He sat so that his back was angled towards me; my eyes kept returning to his shirt. I couldn't keep them off it. I tried to decide if it was insulting to me, as a gay man or as a trucker. The shirt wasn't actually saying that gays were dumb, just dumber than truckers. And it was true that truckers, not having a union (or, at least, not belonging to one) were unable to work for much-needed changes in the industry.
But why pick gays for the comparison? He could have made the same statement about any minority: "Truckers are dumber than Blacks," "Truckers are dumber than Jews," etc. I suspected that any other group he'd chosen would have been more likely to beat him to a bloody pulp. Gay guys were more likely to overanalyze the statement before beating him up, giving him time to leave.
Then I realized the basic flaw in the statement. It wasn't insulting, just grammatically : "Truckers are dumber than Gays" implied that there were no gay truckers.
He was still there when I finished eating, so I approached him and said, "Excuse me, sir?"
He turned away from his newspaper and smiled at me, a young man's smile in spite of his age. "Yes?"
"Well, I couldn't help but notice your shirt…was that made specially for you, or is there someplace actually selling them?"
He grinned. "I had one hundred of them made. I wear it just to stir up some shit, and give the rest away to anyone I can."
"Well, I bet it does stir up some shit."
"It does that," he said. "And it's true. Truckers are dumb. We don't organize."
"Are you a union organizer?" I asked.
"No. Retired from the Teamsters'." For a moment his eyes looked past me, into a world where he was young and full of pep, vim and vigor, rallying the workers to stand up for a piece of the pie their employers wanted all for themselves. "Do you want a shirt?"
I smiled gently. "I don't think I could wear it," I said. "I'm a trucker and I'm gay."
He stared at me as if he'd just seen a brand-new make of truck. "You can't be!" he cried, his voice suddenly louder than before, carrying across the restaurant, catching the attention of the other truckers at their breakfasts. "There's no such thing as a gay trucker!"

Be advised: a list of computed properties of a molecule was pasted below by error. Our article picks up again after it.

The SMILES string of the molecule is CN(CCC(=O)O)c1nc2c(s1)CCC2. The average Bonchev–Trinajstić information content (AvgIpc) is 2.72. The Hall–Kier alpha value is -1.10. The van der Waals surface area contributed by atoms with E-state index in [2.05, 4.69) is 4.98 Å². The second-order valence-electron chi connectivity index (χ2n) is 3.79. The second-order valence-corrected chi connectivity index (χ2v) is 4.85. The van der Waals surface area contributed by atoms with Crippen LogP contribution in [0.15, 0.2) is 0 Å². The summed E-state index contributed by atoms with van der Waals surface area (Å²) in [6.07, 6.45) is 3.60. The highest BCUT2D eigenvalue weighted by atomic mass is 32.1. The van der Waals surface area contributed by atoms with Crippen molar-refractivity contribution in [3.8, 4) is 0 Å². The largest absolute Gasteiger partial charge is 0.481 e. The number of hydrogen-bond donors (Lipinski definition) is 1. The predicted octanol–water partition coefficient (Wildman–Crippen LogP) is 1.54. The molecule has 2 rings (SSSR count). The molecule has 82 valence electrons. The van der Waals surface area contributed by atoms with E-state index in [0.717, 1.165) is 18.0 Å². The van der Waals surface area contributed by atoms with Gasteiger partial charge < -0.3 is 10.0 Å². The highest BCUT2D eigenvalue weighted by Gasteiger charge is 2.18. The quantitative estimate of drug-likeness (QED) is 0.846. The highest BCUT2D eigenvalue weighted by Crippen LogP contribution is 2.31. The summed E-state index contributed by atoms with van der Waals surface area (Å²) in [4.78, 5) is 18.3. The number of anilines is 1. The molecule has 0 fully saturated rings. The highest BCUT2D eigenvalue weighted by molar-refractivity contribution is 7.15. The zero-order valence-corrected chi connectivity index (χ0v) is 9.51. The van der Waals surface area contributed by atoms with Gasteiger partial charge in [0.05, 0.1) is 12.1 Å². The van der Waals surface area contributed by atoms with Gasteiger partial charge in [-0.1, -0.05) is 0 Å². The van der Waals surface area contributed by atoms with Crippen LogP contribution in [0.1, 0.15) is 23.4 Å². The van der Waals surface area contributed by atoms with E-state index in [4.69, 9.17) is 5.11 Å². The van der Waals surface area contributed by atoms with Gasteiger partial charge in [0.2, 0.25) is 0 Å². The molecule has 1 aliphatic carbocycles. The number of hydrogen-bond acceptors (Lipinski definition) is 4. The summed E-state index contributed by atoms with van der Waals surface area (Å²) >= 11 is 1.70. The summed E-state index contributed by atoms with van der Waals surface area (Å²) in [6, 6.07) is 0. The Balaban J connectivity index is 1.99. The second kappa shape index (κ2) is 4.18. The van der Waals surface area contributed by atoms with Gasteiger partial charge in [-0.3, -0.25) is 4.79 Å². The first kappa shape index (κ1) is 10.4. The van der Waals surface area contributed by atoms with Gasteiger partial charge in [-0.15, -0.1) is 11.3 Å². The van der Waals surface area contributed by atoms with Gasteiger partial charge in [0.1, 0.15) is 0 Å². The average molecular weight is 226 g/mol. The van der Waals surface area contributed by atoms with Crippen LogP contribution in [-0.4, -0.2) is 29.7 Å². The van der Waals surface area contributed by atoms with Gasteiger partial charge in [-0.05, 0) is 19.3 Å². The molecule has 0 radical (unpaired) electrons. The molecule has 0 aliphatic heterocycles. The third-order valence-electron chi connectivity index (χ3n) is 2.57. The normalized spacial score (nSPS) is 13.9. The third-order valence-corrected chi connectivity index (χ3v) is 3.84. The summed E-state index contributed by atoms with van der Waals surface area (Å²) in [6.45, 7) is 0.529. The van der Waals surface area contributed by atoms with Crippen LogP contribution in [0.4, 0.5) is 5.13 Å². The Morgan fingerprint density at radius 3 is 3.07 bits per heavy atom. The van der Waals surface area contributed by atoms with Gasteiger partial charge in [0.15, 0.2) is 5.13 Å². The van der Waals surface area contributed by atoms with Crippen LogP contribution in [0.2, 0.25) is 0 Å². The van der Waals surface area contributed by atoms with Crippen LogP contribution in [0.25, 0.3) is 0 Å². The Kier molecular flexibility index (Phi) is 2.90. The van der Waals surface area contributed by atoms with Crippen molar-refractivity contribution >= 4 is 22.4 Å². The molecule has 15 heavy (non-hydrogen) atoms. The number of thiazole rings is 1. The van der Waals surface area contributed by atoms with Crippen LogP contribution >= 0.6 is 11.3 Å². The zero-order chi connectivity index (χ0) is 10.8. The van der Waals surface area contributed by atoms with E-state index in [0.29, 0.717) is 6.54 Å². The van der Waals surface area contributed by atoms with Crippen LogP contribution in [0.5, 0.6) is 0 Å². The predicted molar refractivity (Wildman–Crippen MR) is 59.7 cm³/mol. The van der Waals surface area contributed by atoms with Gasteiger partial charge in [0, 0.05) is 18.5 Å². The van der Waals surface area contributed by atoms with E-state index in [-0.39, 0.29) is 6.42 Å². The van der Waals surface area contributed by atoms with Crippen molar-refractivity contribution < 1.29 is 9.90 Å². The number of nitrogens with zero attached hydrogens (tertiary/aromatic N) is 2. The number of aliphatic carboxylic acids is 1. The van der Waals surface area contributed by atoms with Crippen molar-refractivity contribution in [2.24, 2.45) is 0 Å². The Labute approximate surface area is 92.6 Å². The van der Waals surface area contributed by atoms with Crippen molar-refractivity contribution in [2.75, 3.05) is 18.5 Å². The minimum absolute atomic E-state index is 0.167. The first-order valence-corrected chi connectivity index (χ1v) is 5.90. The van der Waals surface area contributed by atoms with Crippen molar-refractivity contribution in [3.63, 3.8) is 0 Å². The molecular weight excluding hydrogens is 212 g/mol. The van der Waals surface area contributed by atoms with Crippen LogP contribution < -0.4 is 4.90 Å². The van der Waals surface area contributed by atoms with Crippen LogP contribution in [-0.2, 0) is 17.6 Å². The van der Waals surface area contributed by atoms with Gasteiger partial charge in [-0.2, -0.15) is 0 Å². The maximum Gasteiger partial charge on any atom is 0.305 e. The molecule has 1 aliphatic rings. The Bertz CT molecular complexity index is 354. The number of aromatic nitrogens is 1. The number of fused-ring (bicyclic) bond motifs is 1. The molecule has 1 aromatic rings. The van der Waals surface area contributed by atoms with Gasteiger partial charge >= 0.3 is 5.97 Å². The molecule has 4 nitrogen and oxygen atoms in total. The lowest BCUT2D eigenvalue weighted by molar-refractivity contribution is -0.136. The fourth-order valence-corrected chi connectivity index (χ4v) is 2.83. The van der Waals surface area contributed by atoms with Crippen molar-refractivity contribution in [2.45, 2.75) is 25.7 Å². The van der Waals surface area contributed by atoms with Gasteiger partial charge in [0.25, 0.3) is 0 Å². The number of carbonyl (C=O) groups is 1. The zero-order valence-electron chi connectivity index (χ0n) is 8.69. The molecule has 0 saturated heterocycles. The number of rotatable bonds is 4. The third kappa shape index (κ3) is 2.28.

"Well, there is," I insisted, aware that everyone was looking at me. "I'm one." I hid my nervousness at being outed, by myself, to an entire truck stop all at once. But I wasn't nervous for long.
"Hey, I'm one, too!" yelled a blond man from across the room. Like mine, his jeans were pressed and his flannel shirt looked new.
"Me, too!" This fellow, older than the other, wore a perfectly-trimmed beard and wire-rimmed glasses. He might have been an accountant but for his jeans and Peterbilt cap.
"I'm not gay, but my co-driver is!" This came from a fellow who looked like he'd been driving all night.
Suddenly the room was, again, filled with conversation. I wondered how many patrons had noticed that the gay truck drivers were also the most neatly dressed?
Suitably shaken, my friend with the T-shirt said, in lowered voice, "Well…ya learn something new every day." He looked me in the eyes. "I never knew there could be a gay truck driver," he added. "I never heard of one, ya know?"
"It takes nerve to come out in our society," I said wryly. "But, as more people do it, it takes less nerve."
He gave me a steady look. "Then, if you've got nerve…organize! Put your gay talents to use. Get as many truckers as you can to join the union!"
"I'll think about it," I said. "I'm not convinced a union wouldn't be trading one set of bosses for another. And there might be other ways of getting the drivers' point across."
He nodded. "Do what you can. I'll do what I can." He sighed. "Guess I'm gonna hafta make up some new shirts."
My work assignment directed me to take an empty trailer, wash it out, and deliver it to Anheuser Busch, where I would receive a pre-loaded trailer full of beer. (Well, cans of beer.) I got the empty at the Henderson drop lot, no problem; but the washing out part was new to me. The instructions, for once, were clear; they described a truck stop in Loveland where the washing would take place.
The truck stop was where they said it would be. A kid there hosed out the inside of the trailer and the entire operation was billed to Schneider. This particular trailer had a roll-up back door (most Schneider trailers have double doors that swing out to the sides), so I just left it open to dry as I continued the rest of the way to Fort Collins.
The simplicity of an accurately-described task ended there, however. After I had dropped the empty, I was instructed to wait in a particular lot for an announcement that my loaded trailer, which was supposed to have been ready at 2 pm, was not, in fact, ready. The guard told me I should call an 800 number if I hadn't heard anything before 4 pm.